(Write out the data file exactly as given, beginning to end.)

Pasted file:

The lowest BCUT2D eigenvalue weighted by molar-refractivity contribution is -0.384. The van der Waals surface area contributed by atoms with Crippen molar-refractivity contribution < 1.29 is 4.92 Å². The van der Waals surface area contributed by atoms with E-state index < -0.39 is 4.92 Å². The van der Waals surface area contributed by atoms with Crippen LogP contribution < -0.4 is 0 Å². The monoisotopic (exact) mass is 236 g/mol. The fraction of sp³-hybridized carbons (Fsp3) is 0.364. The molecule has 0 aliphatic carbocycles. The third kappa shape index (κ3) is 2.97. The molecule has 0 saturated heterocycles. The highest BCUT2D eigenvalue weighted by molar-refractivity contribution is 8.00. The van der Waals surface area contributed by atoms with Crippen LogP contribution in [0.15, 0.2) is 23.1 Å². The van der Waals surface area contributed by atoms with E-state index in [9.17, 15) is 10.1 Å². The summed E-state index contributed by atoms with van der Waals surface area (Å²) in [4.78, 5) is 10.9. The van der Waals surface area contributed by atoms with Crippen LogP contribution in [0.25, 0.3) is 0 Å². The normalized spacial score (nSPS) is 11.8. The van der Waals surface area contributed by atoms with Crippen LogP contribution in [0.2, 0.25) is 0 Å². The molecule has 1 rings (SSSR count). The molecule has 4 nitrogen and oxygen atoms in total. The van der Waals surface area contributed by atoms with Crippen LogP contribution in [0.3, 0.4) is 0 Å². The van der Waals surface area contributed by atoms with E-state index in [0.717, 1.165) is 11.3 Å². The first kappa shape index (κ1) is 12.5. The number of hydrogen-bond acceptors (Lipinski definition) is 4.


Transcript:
The lowest BCUT2D eigenvalue weighted by molar-refractivity contribution is -0.384. The van der Waals surface area contributed by atoms with Crippen molar-refractivity contribution < 1.29 is 4.92 Å². The van der Waals surface area contributed by atoms with E-state index < -0.39 is 4.92 Å². The van der Waals surface area contributed by atoms with Crippen LogP contribution < -0.4 is 0 Å². The monoisotopic (exact) mass is 236 g/mol. The fraction of sp³-hybridized carbons (Fsp3) is 0.364. The molecule has 0 aliphatic carbocycles. The third kappa shape index (κ3) is 2.97. The molecule has 0 saturated heterocycles. The highest BCUT2D eigenvalue weighted by molar-refractivity contribution is 8.00. The van der Waals surface area contributed by atoms with Crippen LogP contribution in [0.15, 0.2) is 23.1 Å². The van der Waals surface area contributed by atoms with E-state index in [9.17, 15) is 10.1 Å². The summed E-state index contributed by atoms with van der Waals surface area (Å²) in [4.78, 5) is 10.9. The van der Waals surface area contributed by atoms with Crippen LogP contribution in [0.25, 0.3) is 0 Å². The normalized spacial score (nSPS) is 11.8. The van der Waals surface area contributed by atoms with Crippen LogP contribution in [0.2, 0.25) is 0 Å². The molecule has 1 rings (SSSR count). The molecule has 4 nitrogen and oxygen atoms in total. The van der Waals surface area contributed by atoms with Crippen LogP contribution in [0.3, 0.4) is 0 Å². The van der Waals surface area contributed by atoms with E-state index in [0.717, 1.165) is 11.3 Å². The first kappa shape index (κ1) is 12.5. The number of hydrogen-bond acceptors (Lipinski definition) is 4.